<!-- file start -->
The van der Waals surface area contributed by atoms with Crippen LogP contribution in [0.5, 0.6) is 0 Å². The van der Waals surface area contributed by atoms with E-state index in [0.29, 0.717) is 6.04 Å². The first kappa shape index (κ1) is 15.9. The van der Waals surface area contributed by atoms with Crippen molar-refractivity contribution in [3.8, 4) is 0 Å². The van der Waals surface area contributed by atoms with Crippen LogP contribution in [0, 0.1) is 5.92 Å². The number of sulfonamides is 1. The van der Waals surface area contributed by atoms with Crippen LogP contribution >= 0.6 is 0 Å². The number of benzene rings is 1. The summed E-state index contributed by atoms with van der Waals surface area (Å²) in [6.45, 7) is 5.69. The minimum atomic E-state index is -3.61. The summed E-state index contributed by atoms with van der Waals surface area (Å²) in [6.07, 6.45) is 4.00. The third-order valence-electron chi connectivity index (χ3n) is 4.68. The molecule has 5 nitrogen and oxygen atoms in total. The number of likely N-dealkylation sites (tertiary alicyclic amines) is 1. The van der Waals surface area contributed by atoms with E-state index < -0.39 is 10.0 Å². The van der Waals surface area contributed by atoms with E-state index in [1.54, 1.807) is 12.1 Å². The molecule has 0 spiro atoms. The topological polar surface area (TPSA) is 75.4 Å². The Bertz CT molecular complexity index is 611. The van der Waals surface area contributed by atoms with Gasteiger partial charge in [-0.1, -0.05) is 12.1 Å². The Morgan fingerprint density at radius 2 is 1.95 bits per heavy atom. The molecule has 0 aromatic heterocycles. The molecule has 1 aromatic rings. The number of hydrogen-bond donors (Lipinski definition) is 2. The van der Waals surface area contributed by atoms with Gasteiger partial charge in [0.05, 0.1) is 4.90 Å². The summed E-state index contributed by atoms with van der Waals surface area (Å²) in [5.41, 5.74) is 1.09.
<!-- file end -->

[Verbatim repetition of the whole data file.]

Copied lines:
The van der Waals surface area contributed by atoms with Crippen LogP contribution in [0.5, 0.6) is 0 Å². The van der Waals surface area contributed by atoms with E-state index in [0.29, 0.717) is 6.04 Å². The first kappa shape index (κ1) is 15.9. The van der Waals surface area contributed by atoms with Crippen molar-refractivity contribution in [3.8, 4) is 0 Å². The van der Waals surface area contributed by atoms with Crippen LogP contribution in [0, 0.1) is 5.92 Å². The number of sulfonamides is 1. The van der Waals surface area contributed by atoms with Crippen LogP contribution >= 0.6 is 0 Å². The number of benzene rings is 1. The summed E-state index contributed by atoms with van der Waals surface area (Å²) in [6.45, 7) is 5.69. The minimum atomic E-state index is -3.61. The summed E-state index contributed by atoms with van der Waals surface area (Å²) in [6.07, 6.45) is 4.00. The third-order valence-electron chi connectivity index (χ3n) is 4.68. The molecule has 5 nitrogen and oxygen atoms in total. The number of likely N-dealkylation sites (tertiary alicyclic amines) is 1. The van der Waals surface area contributed by atoms with E-state index < -0.39 is 10.0 Å². The van der Waals surface area contributed by atoms with E-state index in [1.54, 1.807) is 12.1 Å². The molecule has 0 spiro atoms. The topological polar surface area (TPSA) is 75.4 Å². The Bertz CT molecular complexity index is 611. The van der Waals surface area contributed by atoms with Gasteiger partial charge in [-0.1, -0.05) is 12.1 Å². The Morgan fingerprint density at radius 2 is 1.95 bits per heavy atom. The molecule has 0 aromatic heterocycles. The molecule has 1 aromatic rings. The number of hydrogen-bond donors (Lipinski definition) is 2. The van der Waals surface area contributed by atoms with Gasteiger partial charge in [0.05, 0.1) is 4.90 Å². The summed E-state index contributed by atoms with van der Waals surface area (Å²) in [5.41, 5.74) is 1.09.